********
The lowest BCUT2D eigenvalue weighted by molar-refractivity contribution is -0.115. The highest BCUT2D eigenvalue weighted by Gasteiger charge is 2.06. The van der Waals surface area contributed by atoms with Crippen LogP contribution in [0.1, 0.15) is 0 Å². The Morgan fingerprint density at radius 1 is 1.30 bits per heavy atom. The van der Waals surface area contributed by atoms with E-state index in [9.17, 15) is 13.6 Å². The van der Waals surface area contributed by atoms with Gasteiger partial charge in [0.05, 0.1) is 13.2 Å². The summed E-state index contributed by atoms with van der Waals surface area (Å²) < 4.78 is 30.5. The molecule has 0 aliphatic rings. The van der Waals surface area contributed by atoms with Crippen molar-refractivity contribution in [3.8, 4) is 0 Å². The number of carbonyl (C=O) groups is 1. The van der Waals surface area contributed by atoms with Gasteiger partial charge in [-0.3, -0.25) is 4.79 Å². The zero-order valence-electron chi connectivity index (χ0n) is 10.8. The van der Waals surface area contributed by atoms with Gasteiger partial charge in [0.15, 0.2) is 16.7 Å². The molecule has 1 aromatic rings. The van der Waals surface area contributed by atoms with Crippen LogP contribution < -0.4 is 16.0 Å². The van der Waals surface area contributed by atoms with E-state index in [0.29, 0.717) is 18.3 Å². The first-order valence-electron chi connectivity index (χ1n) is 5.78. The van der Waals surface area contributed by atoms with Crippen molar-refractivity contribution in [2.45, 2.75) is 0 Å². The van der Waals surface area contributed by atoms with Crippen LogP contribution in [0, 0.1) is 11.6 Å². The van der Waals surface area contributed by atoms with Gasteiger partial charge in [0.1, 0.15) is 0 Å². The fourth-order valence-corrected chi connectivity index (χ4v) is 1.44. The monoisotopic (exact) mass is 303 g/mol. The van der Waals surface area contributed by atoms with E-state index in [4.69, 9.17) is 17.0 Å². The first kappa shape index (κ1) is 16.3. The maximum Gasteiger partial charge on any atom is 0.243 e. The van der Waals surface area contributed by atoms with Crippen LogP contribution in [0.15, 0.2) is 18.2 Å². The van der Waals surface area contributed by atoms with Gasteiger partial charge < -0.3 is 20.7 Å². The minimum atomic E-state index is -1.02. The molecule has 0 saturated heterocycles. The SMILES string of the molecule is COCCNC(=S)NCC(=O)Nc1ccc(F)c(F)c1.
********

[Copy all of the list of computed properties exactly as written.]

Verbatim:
The lowest BCUT2D eigenvalue weighted by molar-refractivity contribution is -0.115. The highest BCUT2D eigenvalue weighted by Gasteiger charge is 2.06. The van der Waals surface area contributed by atoms with Crippen LogP contribution in [0.1, 0.15) is 0 Å². The Morgan fingerprint density at radius 1 is 1.30 bits per heavy atom. The van der Waals surface area contributed by atoms with E-state index in [9.17, 15) is 13.6 Å². The van der Waals surface area contributed by atoms with Gasteiger partial charge in [0.05, 0.1) is 13.2 Å². The summed E-state index contributed by atoms with van der Waals surface area (Å²) < 4.78 is 30.5. The molecule has 0 aliphatic rings. The van der Waals surface area contributed by atoms with Crippen molar-refractivity contribution in [3.8, 4) is 0 Å². The number of carbonyl (C=O) groups is 1. The van der Waals surface area contributed by atoms with Gasteiger partial charge in [-0.3, -0.25) is 4.79 Å². The zero-order valence-electron chi connectivity index (χ0n) is 10.8. The van der Waals surface area contributed by atoms with Gasteiger partial charge in [0.15, 0.2) is 16.7 Å². The molecule has 1 aromatic rings. The van der Waals surface area contributed by atoms with Crippen LogP contribution < -0.4 is 16.0 Å². The van der Waals surface area contributed by atoms with E-state index in [0.29, 0.717) is 18.3 Å². The first-order valence-electron chi connectivity index (χ1n) is 5.78. The van der Waals surface area contributed by atoms with Crippen molar-refractivity contribution in [2.45, 2.75) is 0 Å². The van der Waals surface area contributed by atoms with Crippen LogP contribution in [0, 0.1) is 11.6 Å². The van der Waals surface area contributed by atoms with Gasteiger partial charge in [0.1, 0.15) is 0 Å². The fourth-order valence-corrected chi connectivity index (χ4v) is 1.44. The monoisotopic (exact) mass is 303 g/mol. The van der Waals surface area contributed by atoms with E-state index in [4.69, 9.17) is 17.0 Å². The first kappa shape index (κ1) is 16.3. The maximum Gasteiger partial charge on any atom is 0.243 e. The van der Waals surface area contributed by atoms with Crippen LogP contribution in [0.15, 0.2) is 18.2 Å². The van der Waals surface area contributed by atoms with Gasteiger partial charge < -0.3 is 20.7 Å². The minimum atomic E-state index is -1.02. The molecule has 0 saturated heterocycles. The SMILES string of the molecule is COCCNC(=S)NCC(=O)Nc1ccc(F)c(F)c1.